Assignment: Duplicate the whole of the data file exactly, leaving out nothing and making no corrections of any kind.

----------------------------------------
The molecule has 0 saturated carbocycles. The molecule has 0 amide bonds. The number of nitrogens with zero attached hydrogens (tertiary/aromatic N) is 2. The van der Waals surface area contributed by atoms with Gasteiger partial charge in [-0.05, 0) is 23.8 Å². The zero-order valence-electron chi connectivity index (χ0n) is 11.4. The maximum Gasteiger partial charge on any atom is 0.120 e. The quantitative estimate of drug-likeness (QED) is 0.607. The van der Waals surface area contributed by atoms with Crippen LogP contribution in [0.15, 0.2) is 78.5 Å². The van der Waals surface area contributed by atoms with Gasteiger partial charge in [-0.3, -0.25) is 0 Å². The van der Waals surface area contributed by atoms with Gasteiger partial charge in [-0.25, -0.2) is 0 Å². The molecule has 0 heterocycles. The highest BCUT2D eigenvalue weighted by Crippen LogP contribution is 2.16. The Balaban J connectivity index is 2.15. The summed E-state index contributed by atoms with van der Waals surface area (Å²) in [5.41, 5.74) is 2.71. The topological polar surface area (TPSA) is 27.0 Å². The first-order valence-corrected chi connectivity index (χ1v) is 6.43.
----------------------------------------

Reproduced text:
The molecule has 0 saturated carbocycles. The molecule has 0 amide bonds. The number of nitrogens with zero attached hydrogens (tertiary/aromatic N) is 2. The van der Waals surface area contributed by atoms with Gasteiger partial charge in [-0.05, 0) is 23.8 Å². The zero-order valence-electron chi connectivity index (χ0n) is 11.4. The maximum Gasteiger partial charge on any atom is 0.120 e. The quantitative estimate of drug-likeness (QED) is 0.607. The van der Waals surface area contributed by atoms with Crippen LogP contribution in [0.15, 0.2) is 78.5 Å². The van der Waals surface area contributed by atoms with Gasteiger partial charge in [-0.3, -0.25) is 0 Å². The van der Waals surface area contributed by atoms with Gasteiger partial charge in [-0.25, -0.2) is 0 Å². The molecule has 0 heterocycles. The highest BCUT2D eigenvalue weighted by Crippen LogP contribution is 2.16. The Balaban J connectivity index is 2.15. The summed E-state index contributed by atoms with van der Waals surface area (Å²) in [5.41, 5.74) is 2.71. The topological polar surface area (TPSA) is 27.0 Å². The first-order valence-corrected chi connectivity index (χ1v) is 6.43.